Stories from Physics for 11-14 14-16
Typically, the resistance of a filament light bulb increases as the potential difference applied rises. While this is true for bulbs with metallic filaments such as tungstenfilament lamps, for other types of bulb, for example carbon-filament lamps, the reverse is true. This is because carbon has a negative temperature coefficient, which means its resistance decreases with temperature.
Extended use of tungsten-filament lamps causes some of the filament to evaporate and condense on the bulb, leading to the blackening effect sometimes observed on the inside of the glass of blown bulbs. This blackening effect can be reduced by introducing traces of halogen gas into the bulb. The halogen reacts with the tungsten vapour, preventing a build-up of material on the glass. Areas of the filament from which tungsten evaporates develop higher resistance and heat up, causing further evaporation in a positive feedback cycle that can lead to the bulb’s failure.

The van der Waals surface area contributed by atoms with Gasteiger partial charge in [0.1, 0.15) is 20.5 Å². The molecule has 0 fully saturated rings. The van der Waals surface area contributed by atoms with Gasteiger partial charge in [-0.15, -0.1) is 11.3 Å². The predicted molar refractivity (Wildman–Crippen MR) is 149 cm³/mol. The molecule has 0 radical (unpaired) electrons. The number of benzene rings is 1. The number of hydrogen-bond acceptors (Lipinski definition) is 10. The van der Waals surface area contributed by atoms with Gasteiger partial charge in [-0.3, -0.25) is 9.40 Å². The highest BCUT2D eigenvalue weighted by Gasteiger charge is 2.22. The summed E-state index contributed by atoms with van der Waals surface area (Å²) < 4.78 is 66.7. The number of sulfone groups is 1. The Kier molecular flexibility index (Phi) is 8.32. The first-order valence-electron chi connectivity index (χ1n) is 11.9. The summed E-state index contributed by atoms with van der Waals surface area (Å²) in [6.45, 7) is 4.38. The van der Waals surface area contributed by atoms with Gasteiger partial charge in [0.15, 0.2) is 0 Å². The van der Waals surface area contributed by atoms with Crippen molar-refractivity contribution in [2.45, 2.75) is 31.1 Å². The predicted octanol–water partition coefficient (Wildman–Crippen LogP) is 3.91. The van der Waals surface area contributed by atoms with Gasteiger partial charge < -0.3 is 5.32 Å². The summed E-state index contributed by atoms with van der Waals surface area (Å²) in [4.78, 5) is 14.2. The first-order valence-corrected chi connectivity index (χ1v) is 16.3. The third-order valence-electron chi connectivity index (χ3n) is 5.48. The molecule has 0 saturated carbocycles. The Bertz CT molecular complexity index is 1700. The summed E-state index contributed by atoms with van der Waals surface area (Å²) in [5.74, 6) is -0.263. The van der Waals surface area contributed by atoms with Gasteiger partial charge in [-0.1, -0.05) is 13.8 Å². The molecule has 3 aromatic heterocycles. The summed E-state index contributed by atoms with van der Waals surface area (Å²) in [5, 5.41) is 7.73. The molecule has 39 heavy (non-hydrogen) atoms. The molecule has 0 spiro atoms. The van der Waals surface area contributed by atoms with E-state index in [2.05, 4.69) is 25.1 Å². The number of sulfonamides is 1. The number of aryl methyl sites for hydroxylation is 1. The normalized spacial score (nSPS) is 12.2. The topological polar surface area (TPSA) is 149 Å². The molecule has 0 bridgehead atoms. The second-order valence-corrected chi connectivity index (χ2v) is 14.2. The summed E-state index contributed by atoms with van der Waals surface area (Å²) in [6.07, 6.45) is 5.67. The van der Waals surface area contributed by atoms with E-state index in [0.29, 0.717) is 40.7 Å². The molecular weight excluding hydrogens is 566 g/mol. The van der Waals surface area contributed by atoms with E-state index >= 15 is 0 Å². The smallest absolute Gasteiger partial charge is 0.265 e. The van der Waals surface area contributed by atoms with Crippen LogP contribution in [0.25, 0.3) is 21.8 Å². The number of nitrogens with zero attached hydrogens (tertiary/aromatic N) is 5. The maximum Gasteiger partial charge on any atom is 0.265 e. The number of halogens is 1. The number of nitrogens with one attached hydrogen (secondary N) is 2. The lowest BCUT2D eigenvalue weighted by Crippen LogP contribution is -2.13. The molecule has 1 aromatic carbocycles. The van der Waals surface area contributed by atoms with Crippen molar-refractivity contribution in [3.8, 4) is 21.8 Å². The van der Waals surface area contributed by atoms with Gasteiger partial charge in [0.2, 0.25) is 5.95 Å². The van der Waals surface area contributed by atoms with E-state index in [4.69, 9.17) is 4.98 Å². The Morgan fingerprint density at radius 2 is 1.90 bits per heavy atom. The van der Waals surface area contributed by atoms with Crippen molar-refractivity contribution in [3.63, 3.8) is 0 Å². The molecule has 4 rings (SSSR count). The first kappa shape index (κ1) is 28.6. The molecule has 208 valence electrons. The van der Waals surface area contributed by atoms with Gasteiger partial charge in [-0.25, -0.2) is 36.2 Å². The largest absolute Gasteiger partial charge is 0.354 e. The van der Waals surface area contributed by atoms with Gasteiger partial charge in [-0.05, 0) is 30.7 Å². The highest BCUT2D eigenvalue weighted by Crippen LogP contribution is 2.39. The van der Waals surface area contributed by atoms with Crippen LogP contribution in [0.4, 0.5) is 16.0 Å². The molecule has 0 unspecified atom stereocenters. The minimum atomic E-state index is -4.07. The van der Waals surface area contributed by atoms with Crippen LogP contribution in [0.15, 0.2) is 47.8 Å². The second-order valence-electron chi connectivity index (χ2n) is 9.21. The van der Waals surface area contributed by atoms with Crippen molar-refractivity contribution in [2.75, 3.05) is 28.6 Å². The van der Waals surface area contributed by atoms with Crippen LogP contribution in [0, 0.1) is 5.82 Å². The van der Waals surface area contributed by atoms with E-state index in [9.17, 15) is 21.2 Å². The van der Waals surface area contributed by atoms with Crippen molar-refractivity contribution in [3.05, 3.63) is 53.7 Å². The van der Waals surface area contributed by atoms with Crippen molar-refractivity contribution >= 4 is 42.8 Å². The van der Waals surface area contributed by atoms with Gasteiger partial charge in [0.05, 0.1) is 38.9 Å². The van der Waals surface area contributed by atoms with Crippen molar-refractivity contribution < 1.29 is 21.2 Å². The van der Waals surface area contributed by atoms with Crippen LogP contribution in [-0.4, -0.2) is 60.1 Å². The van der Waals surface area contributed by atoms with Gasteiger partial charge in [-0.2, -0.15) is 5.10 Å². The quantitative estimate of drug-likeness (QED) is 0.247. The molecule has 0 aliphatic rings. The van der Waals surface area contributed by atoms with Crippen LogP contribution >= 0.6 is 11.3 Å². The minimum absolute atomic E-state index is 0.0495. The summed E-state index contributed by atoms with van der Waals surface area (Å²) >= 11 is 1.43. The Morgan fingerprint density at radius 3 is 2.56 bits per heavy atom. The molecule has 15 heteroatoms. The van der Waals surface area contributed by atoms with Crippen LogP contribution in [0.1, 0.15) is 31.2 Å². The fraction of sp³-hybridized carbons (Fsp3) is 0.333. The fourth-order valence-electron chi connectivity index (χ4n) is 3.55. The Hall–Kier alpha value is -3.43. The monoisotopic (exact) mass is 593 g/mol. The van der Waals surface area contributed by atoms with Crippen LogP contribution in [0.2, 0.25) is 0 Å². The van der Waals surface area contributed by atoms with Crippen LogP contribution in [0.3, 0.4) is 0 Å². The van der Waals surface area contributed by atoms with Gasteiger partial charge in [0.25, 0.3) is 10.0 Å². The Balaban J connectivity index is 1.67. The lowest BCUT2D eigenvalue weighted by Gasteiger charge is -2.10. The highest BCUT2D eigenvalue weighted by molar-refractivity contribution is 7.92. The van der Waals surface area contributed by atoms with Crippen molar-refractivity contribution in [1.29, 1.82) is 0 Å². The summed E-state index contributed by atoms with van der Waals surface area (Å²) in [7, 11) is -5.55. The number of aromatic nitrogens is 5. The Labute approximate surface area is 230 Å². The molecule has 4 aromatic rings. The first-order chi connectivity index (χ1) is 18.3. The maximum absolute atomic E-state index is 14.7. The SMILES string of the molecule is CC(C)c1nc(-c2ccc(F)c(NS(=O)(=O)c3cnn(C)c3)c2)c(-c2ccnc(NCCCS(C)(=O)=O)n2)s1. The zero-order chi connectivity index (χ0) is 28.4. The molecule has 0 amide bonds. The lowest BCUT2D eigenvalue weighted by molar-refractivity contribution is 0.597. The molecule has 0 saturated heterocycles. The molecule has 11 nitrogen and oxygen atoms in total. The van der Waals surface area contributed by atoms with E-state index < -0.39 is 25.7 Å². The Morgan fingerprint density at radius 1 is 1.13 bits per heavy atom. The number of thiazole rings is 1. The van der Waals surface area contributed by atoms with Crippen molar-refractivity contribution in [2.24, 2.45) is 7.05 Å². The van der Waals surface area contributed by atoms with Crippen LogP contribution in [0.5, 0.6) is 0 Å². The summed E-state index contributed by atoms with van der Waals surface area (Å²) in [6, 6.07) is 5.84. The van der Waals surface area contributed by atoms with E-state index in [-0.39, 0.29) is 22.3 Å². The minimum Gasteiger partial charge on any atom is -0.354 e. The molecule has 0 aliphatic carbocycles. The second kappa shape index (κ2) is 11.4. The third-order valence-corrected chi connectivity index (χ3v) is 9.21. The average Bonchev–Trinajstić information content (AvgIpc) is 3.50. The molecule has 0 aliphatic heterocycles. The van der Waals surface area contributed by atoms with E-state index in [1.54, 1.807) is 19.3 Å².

Bulbs typically break in the first few seconds of usage because the initial current that flows after the bulb is switched on when it is still cold (the ‘inrush current’) is as much as 10 times the magnitude of normal operating currents. This large current creates a high magnetic field in the filament coil leading to mechanical stress as well as thermal stress, causing filament failure. Some bulb designs include an initial low-voltage preheating cycle to prevent this kind of damage.